[Please scroll down to listen to an audio version of this thesis] The education of children is the most important task parents, or a nation, have to undertake; on them the future well-being of the world depends. Through the combined influence of home, community and school, education has to create men and women capable of […]
Can we – in this generation that knows so much about where we have come from – help our children to be wise rather than greedy?
A review of Diane Ravitch, ‘The Death and Life of the Great American School System: How testing and choice are undermining education’.
The solution to England’s education problem will be very simple once the country comes to appreciate the damage still being done by two Victorian myths that haunt everyday thinking.
This Paper has been written in response to an increasing concern that formal education, especially at the secondary level, is failing to meet the needs and expectations of young people for an appropriate induction into adult life and responsibilities.
A personal reflection on the Conference held at Harrison Hot Springs Resort on March 7th and 8th 2006 to consider “Promoting a learning Community in British Columbia”, sponsored by the Canadian Council on Learning. Available in both English and French.
If we humans are the planet’s pre-eminent learning species surely none but the most obdurate of young people should readily accept the benign conditions of the classroom?
If young people are to be equipped effectively to meet the challenges of the 21st century it is surely prudent to seek out the very best understandings from current scientific research into the nature of how humans learn before considering further reform of the current system.
This article by John Abbott and Terence Ryan appeared in the Spring, 1999 issue of Education Canada.
“Once there lived a village of creatures along the bottom of a great crystal river. The current of the river swept silently over them all- young and old, rich and poor, good and evil – the current going its own way, knowing only its own crystal self. Each creature in its own manner clung tightly to the twigs and rocks of the river bottom, for clinging was their way of life, and resisting the current was what each had learned from birth. But one creature said at last: ‘I am tired of clinging. Though I cannot see it with my eyes, I trust that the current knows where it is going. I shall let go and let it take me where it will. Clinging, I shall die of boredom.’ The other creatures laughed and said: ‘Fool, let go and that current you worship will throw you tumbled and smashed across the rocks, and you will die quicker than boredom. But the one heeded them not, and taking a breath did let go and at once was tumbled and smashed by the current across the rocks. Yet in time, as the creature refused to cling again, the current lifted him free from the bottom and he was bruised and hurt no more.”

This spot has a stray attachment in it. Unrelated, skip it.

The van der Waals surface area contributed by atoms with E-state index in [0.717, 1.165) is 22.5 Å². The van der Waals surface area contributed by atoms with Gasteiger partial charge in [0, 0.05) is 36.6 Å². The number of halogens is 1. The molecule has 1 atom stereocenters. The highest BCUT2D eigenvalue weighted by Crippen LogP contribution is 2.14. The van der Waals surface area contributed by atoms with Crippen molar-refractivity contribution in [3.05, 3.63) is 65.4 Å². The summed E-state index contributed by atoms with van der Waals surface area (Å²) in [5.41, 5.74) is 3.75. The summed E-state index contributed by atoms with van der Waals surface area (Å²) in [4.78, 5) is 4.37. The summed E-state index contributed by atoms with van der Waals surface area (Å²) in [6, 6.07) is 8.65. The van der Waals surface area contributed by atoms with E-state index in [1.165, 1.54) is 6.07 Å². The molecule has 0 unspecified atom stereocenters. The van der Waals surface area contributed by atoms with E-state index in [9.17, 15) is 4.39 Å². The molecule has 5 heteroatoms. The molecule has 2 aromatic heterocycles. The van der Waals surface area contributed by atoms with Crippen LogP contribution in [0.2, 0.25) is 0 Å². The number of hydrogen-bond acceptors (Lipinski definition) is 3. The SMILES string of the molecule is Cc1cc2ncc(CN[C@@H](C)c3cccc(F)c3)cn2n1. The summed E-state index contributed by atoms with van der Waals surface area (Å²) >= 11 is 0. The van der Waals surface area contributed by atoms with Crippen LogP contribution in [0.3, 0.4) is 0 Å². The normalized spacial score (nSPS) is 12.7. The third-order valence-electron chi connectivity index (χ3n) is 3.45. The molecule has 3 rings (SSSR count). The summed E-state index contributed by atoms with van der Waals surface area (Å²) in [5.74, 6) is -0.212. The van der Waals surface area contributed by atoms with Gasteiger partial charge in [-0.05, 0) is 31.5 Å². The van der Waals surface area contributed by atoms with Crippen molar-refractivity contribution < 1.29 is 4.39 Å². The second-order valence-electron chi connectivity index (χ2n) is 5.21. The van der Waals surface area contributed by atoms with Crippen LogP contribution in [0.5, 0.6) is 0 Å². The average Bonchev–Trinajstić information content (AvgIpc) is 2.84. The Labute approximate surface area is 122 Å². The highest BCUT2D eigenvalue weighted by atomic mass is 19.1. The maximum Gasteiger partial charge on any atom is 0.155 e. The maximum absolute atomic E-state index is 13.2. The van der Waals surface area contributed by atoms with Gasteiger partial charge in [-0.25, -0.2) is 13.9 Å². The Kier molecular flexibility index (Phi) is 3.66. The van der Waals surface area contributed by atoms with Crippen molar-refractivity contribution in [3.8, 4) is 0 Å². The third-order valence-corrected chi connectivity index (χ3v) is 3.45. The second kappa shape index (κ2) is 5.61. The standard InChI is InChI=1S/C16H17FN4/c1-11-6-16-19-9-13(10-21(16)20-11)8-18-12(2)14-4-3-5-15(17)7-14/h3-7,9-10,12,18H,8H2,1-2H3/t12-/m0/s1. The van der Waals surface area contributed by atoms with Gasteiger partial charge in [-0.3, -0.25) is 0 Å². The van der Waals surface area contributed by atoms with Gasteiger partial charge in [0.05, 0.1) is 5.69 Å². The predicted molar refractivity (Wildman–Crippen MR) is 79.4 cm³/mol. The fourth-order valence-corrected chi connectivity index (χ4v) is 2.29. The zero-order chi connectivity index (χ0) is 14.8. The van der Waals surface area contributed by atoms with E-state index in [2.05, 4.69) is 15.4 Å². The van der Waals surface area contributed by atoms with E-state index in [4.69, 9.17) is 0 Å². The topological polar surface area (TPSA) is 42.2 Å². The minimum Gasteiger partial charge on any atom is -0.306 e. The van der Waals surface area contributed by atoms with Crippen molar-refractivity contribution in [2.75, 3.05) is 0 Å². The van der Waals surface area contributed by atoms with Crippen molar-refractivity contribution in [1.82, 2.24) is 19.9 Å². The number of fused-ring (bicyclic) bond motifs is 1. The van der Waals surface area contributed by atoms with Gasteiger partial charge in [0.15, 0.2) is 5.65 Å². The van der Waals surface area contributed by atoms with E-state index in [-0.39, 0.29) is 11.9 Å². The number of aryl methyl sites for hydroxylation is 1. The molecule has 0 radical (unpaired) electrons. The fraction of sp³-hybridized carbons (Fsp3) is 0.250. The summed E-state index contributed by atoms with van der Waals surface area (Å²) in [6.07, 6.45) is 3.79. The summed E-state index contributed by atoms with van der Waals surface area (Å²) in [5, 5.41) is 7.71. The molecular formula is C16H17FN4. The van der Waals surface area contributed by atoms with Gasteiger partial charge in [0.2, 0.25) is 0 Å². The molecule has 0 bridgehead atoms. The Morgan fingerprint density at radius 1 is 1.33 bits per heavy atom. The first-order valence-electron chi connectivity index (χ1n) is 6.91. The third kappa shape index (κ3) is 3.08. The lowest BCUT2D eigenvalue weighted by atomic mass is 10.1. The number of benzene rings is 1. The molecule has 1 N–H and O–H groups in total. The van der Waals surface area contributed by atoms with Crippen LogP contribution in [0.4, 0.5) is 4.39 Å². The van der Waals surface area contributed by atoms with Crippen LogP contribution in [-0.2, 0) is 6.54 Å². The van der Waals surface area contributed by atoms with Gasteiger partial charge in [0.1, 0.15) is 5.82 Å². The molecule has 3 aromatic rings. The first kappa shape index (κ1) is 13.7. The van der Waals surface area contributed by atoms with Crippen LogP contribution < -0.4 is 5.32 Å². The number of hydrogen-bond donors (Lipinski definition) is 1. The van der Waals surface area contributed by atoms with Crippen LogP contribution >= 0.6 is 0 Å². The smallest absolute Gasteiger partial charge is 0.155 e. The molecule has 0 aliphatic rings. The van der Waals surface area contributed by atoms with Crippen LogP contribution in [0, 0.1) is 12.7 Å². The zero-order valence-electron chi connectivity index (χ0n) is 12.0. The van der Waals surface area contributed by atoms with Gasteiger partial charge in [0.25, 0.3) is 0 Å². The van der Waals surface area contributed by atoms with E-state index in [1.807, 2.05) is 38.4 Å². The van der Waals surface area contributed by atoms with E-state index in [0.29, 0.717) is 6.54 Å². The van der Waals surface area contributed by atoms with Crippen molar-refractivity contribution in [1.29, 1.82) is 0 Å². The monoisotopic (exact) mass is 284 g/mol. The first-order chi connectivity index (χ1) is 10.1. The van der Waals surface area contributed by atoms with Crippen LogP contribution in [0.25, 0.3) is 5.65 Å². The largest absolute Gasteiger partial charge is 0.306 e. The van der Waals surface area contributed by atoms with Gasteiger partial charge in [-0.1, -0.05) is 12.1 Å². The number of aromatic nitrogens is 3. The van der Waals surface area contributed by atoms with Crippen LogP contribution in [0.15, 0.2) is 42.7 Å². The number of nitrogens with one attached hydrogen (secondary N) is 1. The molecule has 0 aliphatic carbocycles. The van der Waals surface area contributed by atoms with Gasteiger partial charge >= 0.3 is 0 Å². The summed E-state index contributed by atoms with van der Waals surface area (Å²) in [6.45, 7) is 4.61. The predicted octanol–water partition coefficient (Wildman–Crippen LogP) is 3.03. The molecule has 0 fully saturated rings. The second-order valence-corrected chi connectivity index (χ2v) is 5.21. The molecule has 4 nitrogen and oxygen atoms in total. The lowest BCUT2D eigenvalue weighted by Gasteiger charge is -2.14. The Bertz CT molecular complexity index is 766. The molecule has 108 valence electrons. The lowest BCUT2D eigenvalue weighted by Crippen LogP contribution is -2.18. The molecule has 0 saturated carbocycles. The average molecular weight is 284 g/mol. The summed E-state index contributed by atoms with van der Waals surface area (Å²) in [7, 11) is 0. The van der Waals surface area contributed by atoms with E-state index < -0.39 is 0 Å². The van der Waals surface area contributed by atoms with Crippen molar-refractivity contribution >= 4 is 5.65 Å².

It is almost impossible these days to read a business article or participate in a seminar without stumbling over such popularities as “learning organizations,” “empowerment,” or “re-engineering.” It is equally common to encounter in the scientific community the study of complex adaptive systems, commonly referred to as “complexity.” I find it cumbersome to either think or write about fundamental principles underlying both physical systems and human institutions in the terms unique to either business or science.
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